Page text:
The Essai Files: 8. Tahira Chawla

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When essai found out that Tahira was back in Delhi for a flying visit, we demanded that she make time in her hectic social schedule for this long-awaited edition of essai files.

Essai: It’s always great to see you Tahira. We first met you about two years ago when you had just finished Lower 6th (Class 11) and you were back in Delhi for your holidays from boarding school in the UK. Do you remember that first visit to R-19?

Tahira: Yes, of course! That first meeting at essai was a turning point for me. Throughout Lower 6th I’d been partying a lot, messing around in classes, just assuming that everything would work out. But when I was faced with Nick and Farhad grilling me about my future, I was actually embarrassed about how bad my grades were and about my lack of excuses for my poor performance. They made me realise that if I wanted to get somewhere in life then I needed to start taking responsibility for myself and start working in school.

E: You did a remarkable job of turning your school academics around, but despite this new resolution, you quickly dropped your intentions of taking the ACT and going to university in America. Why?

T: Deciding not to take the ACT was one of my first steps in realising that I couldn’t just go along with what my family and peers expected of me. In Delhi it’s completely normal to live your life according to the plans laid out by your parents, working for family businesses or going to their parents’ former colleges, but I had to follow my own interests.

E: These interests being?

T: It was about this time that I seriously started trying to explore the world of art and the history of art. I’d been told that it wasn’t a proper subject for university, but at my school it was actually pretty popular, and my teacher was very inspiring. Now I can’t imagine myself doing anything else. Actually, it was when I was travelling with my friends and family that it became most obvious to me that History of Art was something I wanted to pursue. I remember this one trip to Paris with my Mom when she wanted to shop and I wanted to go to galleries… Also there was this time when I literally had to drag my friend around the MoMA in New York… And this time when…*Tahira spirals off on three different tangents*  

E: Okay, okay let’s re-focus!  

T: Sorry! I really can’t tell a story with getting distracted by another story..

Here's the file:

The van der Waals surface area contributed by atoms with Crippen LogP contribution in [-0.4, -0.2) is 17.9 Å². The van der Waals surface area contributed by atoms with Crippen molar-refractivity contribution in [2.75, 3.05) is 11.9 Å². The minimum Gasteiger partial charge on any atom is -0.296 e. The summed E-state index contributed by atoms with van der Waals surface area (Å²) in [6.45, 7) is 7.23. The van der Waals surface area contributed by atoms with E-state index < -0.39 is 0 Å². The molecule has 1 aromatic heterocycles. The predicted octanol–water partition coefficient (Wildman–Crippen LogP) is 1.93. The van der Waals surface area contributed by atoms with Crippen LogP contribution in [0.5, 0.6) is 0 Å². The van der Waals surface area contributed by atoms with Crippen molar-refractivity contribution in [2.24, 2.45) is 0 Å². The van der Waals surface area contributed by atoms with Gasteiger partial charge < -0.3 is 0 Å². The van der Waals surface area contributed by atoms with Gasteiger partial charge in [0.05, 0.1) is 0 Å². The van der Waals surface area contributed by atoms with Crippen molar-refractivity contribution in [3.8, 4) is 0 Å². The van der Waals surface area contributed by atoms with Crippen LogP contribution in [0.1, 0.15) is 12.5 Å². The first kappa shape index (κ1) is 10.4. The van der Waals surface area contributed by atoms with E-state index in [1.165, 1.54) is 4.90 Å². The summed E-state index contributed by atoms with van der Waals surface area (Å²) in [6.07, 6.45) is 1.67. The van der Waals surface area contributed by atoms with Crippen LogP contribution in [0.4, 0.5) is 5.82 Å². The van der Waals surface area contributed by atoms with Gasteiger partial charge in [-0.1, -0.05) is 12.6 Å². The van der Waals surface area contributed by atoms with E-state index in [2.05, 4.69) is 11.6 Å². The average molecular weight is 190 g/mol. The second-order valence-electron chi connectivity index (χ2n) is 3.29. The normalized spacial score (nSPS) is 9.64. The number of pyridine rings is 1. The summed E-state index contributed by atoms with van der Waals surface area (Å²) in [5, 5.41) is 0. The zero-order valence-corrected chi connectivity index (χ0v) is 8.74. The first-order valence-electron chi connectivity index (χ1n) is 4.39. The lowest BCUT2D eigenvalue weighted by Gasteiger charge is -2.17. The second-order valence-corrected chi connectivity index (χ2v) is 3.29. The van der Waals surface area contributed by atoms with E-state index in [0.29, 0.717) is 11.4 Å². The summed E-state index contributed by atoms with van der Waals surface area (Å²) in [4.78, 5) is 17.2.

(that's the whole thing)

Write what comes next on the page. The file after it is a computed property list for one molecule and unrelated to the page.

E: So going back to your realisation that you weren’t a ‘typical’ Delhi girl… what, in your opinion, did that mean, and where did this difference come from?

T: Everyone says that Delhi society is a privileged bubble, and I’d largely agree with that. Some people are able to live happily inside it; others are suffocated by gossip and claustrophobia, and some - like me - can only survive by following a cycle of escape and return. I moved from Shri Ram to the UK for boarding school in Class 7, and from this point on I could never fit comfortably back into my old life

E: What was it about boarding school that instigated this?

T: Being surrounded by friends from all over the world and being forced to take on a lot of independence certainly opened my eyes to how spoilt and spoon-fed my peers and I really were. I began to make a conscious effort not to take my privilege for granted; now I’m grateful to my parents for the opportunities they’ve given me. It’s certainly true that living away from home forces you to understand the real value of money and the fact that it’s not an unlimited resource to enjoy.

E: Did you face any difficulty in making the transition to a new school and a new country?

T: My Dad moving to the UK with me was incredibly helpful - I was able to adjust to my new life easily because I knew that I could see him on the weekends and during vacations. He was - and is - my best friend.  

E: What about making new friends?

T: I was staying in a big dormitory and the other girls were very welcoming. If you are literally doing everything with your classmates then you bond quickly – they become more like family. Playing netball, golf, and swimming was also a good way to socialise with girls in different year groups.

E: You moved to Marlborough School after two years at Port Regis, and your academics started to slip.

T: Like a typical teenager, I fell in to bad habits of choosing fun and parties with my friends over study. It’s hard when you haven’t got parents right there on your back to push you in the right direction – even though they did try from afar!

E: Now we’re back full circle to when you first came to essai! Can we jump into the present day and find out about life at The Courtauld Institute of Art in London?

T: I’m having the best time in London, and I’m definitely loving History of Art more and more as the terms go on. I guess you can use me as an example of someone who dramatically turned their attitude to life around just before it was too late, ‘followed their dream’ *everyone collectively cringes at the cliche*, and doesn’t regret it!